I was wandering around my new home town of Thornbury recently when I came across this monument to a local man, Lieutenant Hector Maclaine of the Royal Horse Artillery, who was captured at the battle of Maiwand in 1880. The inscription reads:
Erected by public subscription in addition to a window in Thornbury Church to the memory of Lieut. Hector Maclaine, Royal Horse Artillery, who was taken prisoner while trying to get water for the wounded, after the battle of Maiwand, and was afterwards murdered in the camp of Ayoub Khan, near Candahar, on 1st September 1880.
After a little searching on the internet I came upon the excellent Thornbury Roots website which gives a little more detail:
born on 24th November 1851 at Murtle, Aberdeenshire. He was educated at Eton and Woolwich and commissioned into the Royal Horse Artillery on 6th January 1872. He served for many years in India. In December 1879 he volunteered for active service under General Roberts in Afghanistan where the English forces were fighting a claimant to the Afghan throne, Ayoub Khan. On Christmas Day 1879 Hector was sent to the Khyber Pass. He held the rank of lieutenant. At the battle of Maiwand, fought on 27th July, 1880, Hector distinguished himself by his bravery. After three hours of fighting his guns ran out of ammunition and he was attending to wounded men who had gathered at the guns. He was captured and taken to Kandahar where he was treated badly in the first few days of his captivity. Then a nobleman leader arrived in the camp where Hector was prisoner. This leader had known Hector previously and he was given better treatment and held in the nobleman’s own bungalow. Shortly after Hector was moved by Ayoub to another camp, but he was still treated well. The English demanded Hector’s release and offered Ayub Khan an exchange of prisoners, but this offer was dismissed. Thereupon General Roberts executed the famous march from Kabul to Kandahar, 313 miles over the worst country in Asia in 23 days in an attempt to save Hector. He managed to destroy Ayoub Khan’s large army with the loss of 40 men, but on the point that his army were breaking into the camp where Hector was held, a guard took it upon himself to slit Hector’s throat.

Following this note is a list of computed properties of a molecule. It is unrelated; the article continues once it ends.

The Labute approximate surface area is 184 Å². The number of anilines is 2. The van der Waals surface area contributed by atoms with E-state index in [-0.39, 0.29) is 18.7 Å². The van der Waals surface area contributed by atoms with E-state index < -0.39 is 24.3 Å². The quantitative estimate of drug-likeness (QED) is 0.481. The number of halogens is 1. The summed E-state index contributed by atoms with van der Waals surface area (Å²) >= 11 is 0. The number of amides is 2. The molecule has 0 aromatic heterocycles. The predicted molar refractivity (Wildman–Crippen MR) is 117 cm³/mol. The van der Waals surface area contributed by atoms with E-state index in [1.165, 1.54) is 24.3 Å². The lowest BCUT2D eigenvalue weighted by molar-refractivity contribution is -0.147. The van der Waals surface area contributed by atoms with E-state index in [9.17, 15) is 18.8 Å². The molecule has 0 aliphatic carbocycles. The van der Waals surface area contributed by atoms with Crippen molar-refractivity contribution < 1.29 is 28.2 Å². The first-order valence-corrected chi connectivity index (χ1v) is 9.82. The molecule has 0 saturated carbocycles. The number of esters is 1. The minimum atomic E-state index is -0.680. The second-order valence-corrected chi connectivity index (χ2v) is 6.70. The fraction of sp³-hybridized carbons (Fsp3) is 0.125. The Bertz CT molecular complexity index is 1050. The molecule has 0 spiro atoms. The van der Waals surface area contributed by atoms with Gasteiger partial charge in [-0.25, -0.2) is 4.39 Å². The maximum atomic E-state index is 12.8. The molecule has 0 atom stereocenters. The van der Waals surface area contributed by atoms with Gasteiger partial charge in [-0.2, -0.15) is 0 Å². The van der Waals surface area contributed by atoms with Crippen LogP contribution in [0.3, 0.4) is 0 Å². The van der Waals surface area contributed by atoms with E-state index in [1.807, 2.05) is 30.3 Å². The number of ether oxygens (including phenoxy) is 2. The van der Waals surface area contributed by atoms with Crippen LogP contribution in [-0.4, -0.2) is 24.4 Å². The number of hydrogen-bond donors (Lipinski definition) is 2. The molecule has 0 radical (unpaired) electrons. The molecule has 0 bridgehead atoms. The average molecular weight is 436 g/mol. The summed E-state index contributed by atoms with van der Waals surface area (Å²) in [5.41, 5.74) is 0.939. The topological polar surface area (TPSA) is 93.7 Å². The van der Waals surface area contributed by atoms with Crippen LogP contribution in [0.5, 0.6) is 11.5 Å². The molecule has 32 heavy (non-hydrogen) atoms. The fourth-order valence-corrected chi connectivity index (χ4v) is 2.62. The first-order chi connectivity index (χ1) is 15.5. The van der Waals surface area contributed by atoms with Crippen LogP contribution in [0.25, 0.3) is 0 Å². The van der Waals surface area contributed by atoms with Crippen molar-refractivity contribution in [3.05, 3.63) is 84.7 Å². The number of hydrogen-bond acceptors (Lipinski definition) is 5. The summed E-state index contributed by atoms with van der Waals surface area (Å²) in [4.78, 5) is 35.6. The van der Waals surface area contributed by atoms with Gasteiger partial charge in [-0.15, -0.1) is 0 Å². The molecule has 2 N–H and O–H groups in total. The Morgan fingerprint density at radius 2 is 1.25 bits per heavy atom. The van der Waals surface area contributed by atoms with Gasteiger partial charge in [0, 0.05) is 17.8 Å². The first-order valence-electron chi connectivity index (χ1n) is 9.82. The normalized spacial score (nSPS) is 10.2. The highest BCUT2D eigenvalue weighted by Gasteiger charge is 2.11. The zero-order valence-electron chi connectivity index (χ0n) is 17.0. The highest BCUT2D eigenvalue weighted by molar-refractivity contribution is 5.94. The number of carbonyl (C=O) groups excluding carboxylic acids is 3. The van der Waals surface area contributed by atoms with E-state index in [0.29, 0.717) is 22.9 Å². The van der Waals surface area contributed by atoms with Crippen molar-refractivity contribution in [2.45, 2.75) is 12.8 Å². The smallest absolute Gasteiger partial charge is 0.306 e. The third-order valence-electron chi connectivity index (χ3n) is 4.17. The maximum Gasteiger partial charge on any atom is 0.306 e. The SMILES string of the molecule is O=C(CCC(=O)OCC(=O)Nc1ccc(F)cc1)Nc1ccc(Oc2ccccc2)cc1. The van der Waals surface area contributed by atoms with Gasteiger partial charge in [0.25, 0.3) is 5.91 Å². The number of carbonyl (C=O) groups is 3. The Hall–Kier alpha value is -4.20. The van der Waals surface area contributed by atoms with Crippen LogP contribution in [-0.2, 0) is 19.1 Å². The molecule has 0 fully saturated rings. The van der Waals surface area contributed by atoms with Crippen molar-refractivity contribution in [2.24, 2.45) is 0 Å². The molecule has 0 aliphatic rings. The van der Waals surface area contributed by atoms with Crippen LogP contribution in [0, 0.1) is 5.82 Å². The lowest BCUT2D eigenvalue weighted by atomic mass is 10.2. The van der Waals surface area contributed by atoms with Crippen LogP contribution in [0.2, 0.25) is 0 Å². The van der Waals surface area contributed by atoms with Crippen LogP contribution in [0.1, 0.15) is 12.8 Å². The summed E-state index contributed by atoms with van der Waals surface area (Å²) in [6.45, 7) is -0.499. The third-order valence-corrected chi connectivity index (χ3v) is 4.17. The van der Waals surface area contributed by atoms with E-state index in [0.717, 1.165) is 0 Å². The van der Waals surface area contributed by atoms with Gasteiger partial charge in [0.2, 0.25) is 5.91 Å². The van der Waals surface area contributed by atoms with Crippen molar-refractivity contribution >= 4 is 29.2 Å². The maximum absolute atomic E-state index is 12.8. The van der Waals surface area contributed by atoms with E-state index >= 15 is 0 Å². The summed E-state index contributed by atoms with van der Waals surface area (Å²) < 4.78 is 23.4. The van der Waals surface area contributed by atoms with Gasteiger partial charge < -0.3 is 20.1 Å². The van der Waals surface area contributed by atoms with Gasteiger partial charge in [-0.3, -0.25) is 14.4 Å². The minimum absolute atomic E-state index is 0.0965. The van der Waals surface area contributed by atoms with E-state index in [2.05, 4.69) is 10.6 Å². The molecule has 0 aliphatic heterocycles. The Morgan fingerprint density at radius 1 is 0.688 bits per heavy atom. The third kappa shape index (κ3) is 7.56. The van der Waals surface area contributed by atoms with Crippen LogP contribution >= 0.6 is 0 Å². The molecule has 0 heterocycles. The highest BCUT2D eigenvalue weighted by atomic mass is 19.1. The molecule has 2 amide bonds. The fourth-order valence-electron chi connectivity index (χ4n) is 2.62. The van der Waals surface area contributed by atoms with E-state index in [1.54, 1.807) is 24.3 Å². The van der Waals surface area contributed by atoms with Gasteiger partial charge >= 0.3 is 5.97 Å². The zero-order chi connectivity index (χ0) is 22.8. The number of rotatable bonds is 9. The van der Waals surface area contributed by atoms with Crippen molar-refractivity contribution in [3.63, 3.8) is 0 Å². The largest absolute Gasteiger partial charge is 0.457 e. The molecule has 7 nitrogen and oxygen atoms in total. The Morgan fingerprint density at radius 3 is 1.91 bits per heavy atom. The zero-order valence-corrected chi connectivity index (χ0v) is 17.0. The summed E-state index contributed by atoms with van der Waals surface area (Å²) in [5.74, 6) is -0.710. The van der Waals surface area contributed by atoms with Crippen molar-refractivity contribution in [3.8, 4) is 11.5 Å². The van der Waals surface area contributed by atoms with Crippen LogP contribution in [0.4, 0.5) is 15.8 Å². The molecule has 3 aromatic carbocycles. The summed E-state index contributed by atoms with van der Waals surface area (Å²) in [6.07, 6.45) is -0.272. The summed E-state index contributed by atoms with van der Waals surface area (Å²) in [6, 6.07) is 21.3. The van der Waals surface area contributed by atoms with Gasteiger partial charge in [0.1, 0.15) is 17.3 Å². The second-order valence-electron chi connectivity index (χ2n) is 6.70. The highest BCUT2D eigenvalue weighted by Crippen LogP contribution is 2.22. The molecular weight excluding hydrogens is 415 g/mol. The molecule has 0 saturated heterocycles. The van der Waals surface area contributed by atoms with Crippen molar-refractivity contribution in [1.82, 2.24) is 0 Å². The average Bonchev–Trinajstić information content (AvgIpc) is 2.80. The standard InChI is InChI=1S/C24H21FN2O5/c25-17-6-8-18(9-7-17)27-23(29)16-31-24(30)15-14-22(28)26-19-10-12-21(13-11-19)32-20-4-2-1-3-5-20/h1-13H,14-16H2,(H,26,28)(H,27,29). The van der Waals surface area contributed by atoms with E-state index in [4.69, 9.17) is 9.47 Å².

Although I have read a little about the battle of Maiwand and General Roberts' famous march, I confess I cannot remember reading anything about the unlucky Lieutenant Hector Maclaine. Fascinating.
In other news...my copy of The Men Who Would Be Kings finally arrived today! Hooray! Very much looking forward to sitting down and having a good read of this.
Talking of which...I also recently picked up a few secondhand books on the Colonial period. First of all...
...The Colonial Wars Source Book by Philip J Haythornthwaite. I've seen this mentioned a few times on various blogs and forums recently and as it can be picked up quite cheap secondhand I grabbed myself a copy. Looks like an excellent resource book for the period.
...The Blue Nile and The White Nile by Alan Moorehead. I'd also seen these recommended somewhere and again they can be picked up quite cheap secondhand. I've already dipped into these and they are very well written. Looking forward to reading them properly once I've finished my current book.
What with The Men Who Would Be Kings and Congo, it really does seem to be all about the Colonial period at the moment!